“I thought it was just a behavioral problem,” his mother, Patricia Williams, a native of Grenada, told the Daily News. “But he was always a caring person, which I think drives him to achieve what he does.”

He gravitated towards acting in his 20s, landing small roles in rap duo EPMD’s video for “Da Joint” and Solo’s “Touch Me.”

Despite his dreams of becoming an actor, Williams was always interested in politics, joining the student government when he was a student of Brooklyn College. The Daily News described how Fidler helped put Williams on the path towards a different kind of stardom, that of the political nature:

Ironically it was Fidler — the councilman who heaped praise on Williams when voting no on his Council bills — who helped bring him into politics. A friend who knew Williams from his time in student government at Brooklyn College recommended him to Fidler, a Democratic district leader.

The woman recommended him even though Williams and Fidler had been on opposing sides of issues.

Fidler ended up appointing him to the community board, and he became deeply involved in Brooklyn politics.

Williams has made waves recently for leading the charge against Mayor Michael Bloomberg’s stop-and-frisk policy, successfully sponsoring legislation that allows residents to sue the NYPD for profiling people racially, for sexual orientation, suspected immigrant status, gender or homelessness. Williams scored praise for his handling of the measure, diplomatically arguing his case without resorting to divisive rhetoric.

An example of this is when Williams heard the news that a federal judge ordered reforms on the stop-and-frisk policy, he tweeted a photo of himself with Howard Wolfson, Bloomberg’s deputy mayor, stating that, “It’s about disagreeing without being disagreeable.” Needless to say, such an act would be a touch out-of-character for Councilman Charles Barron.

Even though Fidler sided with Bloomberg’s subsequent veto attempt of the measure, the Daily News noted the councilman heaped praise on Williams, saying that Williams changed his “perspective” on stop-and-frisk.

Photo By Uliana Bazar via

“Dangerous” elderly people roaming the streets of Brighton Beach. (Photo By Uliana Bazar via

A survey conducted by MIT and published by the New York Post has declared that Brighton Beach is the third most dangerous looking neighborhood in the city, outraging City Council candidate Igor Oberman. In a press release, Oberman slammed the study as “preposterous.”

The Post described how the results of the survey, gathered by non-New Yorkers from Google Street View images, were compiled:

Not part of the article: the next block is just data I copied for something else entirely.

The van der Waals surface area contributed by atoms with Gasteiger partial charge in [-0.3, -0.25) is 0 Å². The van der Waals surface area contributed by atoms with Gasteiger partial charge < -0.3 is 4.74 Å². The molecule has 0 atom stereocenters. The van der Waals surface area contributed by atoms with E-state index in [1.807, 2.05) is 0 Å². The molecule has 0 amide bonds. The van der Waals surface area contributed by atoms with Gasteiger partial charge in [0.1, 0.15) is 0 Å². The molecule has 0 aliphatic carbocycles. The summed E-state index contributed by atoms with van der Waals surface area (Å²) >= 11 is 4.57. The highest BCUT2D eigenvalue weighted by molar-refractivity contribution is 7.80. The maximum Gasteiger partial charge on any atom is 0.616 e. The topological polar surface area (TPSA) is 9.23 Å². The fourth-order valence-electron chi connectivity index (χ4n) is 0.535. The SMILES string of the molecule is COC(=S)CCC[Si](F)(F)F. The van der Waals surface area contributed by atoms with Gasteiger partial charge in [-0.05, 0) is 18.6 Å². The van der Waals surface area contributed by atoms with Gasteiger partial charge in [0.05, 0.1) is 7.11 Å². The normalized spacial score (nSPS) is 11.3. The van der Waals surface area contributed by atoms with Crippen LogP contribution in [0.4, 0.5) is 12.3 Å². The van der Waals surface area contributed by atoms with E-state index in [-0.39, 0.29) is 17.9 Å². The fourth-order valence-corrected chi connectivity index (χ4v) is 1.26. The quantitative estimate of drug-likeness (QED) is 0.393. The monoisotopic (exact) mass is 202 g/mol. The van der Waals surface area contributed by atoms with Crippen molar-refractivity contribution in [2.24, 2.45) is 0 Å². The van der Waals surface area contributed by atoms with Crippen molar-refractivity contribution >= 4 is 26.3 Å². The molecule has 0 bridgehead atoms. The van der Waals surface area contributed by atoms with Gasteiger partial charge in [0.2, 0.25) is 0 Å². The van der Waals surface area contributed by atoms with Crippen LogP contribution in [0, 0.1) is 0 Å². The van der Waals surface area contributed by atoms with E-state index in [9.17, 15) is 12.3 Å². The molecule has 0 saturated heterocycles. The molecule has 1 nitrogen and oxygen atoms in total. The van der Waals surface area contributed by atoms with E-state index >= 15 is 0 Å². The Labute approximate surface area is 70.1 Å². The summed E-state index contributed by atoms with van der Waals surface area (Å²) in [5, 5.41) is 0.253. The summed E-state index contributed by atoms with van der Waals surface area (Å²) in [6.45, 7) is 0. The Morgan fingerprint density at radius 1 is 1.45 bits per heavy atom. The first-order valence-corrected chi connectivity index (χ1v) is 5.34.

Researchers at MIT’s Media Lab program asked thousands of people online to compare dozens of street images around the city then note which ones look most wealthy, safe and dangerous.

They then crunched numbers to compile “class rank” and “safety rank” of neighborhoods in New York City, Boston and Salzburg, Austria.

Their goal was to compare “perception of safety” vs. actual safety based on visual cues and crime stats.

It found that people are generally right about their snap judgments about rich and poor areas.

Brighton Beach was ranked the third most “dangerous looking” neighborhood in the city, coming in behind Greenpoint and East New York. Prospect Heights won high marks as being the “richest” and “safest” looking neighborhood in the city. Canarsie made the list as third most “poorest looking” neighborhood, coming in behind Greenpoint and East New York.

Oberman expressed outrage at the report and thought the New York Post was doing the neighborhood a disservice by publishing it:

“The classification of Brighton Beach as the most dangerous looking neighborhood in New York City is absolutely preposterous,” Oberman said in the release, “The survey only takes into account street images gathered throughout the City. It fails to capture the vibrant local businesses and charming residents of the Brighton Beach community. Brighton Beach is a thriving center of economic development that attracts the greatest people our city has to offer. Quite frankly, it is irresponsible for the New York Post to propagate such an untruthful notion about a community that has been through so much after Hurricane Sandy.”

I do think Oberman has a point. The study was based on brief superficial glances made by non-New Yorkers. On the one hand, the opinions of those participants are likely to be unbiased because they probably have little idea of the reality of those neighborhoods. Still, because of that fact, such judgments should be taken with a grain of salt.

Do you think the neighborhood looks dangerous? When you bring friends from out of town to Brighton Beach, do they feel like they are in a dangerous neighborhood? Let us know.

Update (6:26 p.m.): Apparently Oberman’s primary opponent Theresa Scavo, beat him to the punch by several days. On August 17, she tweeted, “It is an insult that the NY Post calls Brighton Beach dangerous looking, I feel safe there.”